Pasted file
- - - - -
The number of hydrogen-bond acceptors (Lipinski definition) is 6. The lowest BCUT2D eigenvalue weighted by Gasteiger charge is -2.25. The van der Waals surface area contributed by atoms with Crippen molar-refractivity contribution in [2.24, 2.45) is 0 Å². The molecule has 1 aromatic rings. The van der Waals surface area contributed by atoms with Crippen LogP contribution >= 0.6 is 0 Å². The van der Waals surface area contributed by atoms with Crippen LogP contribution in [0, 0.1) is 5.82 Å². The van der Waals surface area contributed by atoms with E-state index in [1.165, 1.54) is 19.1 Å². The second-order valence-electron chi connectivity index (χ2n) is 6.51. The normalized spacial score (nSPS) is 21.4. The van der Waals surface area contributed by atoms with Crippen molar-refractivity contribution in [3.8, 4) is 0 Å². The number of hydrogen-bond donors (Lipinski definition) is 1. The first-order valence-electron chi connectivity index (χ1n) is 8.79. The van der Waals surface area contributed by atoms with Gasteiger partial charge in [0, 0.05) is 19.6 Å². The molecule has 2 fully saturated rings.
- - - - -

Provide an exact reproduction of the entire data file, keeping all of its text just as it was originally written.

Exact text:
The number of hydrogen-bond acceptors (Lipinski definition) is 6. The lowest BCUT2D eigenvalue weighted by Gasteiger charge is -2.25. The van der Waals surface area contributed by atoms with Crippen molar-refractivity contribution in [2.24, 2.45) is 0 Å². The molecule has 1 aromatic rings. The van der Waals surface area contributed by atoms with Crippen LogP contribution >= 0.6 is 0 Å². The van der Waals surface area contributed by atoms with Crippen LogP contribution in [0, 0.1) is 5.82 Å². The van der Waals surface area contributed by atoms with E-state index in [1.165, 1.54) is 19.1 Å². The second-order valence-electron chi connectivity index (χ2n) is 6.51. The normalized spacial score (nSPS) is 21.4. The van der Waals surface area contributed by atoms with Crippen molar-refractivity contribution in [3.8, 4) is 0 Å². The number of hydrogen-bond donors (Lipinski definition) is 1. The first-order valence-electron chi connectivity index (χ1n) is 8.79. The van der Waals surface area contributed by atoms with Gasteiger partial charge in [0, 0.05) is 19.6 Å². The molecule has 2 fully saturated rings.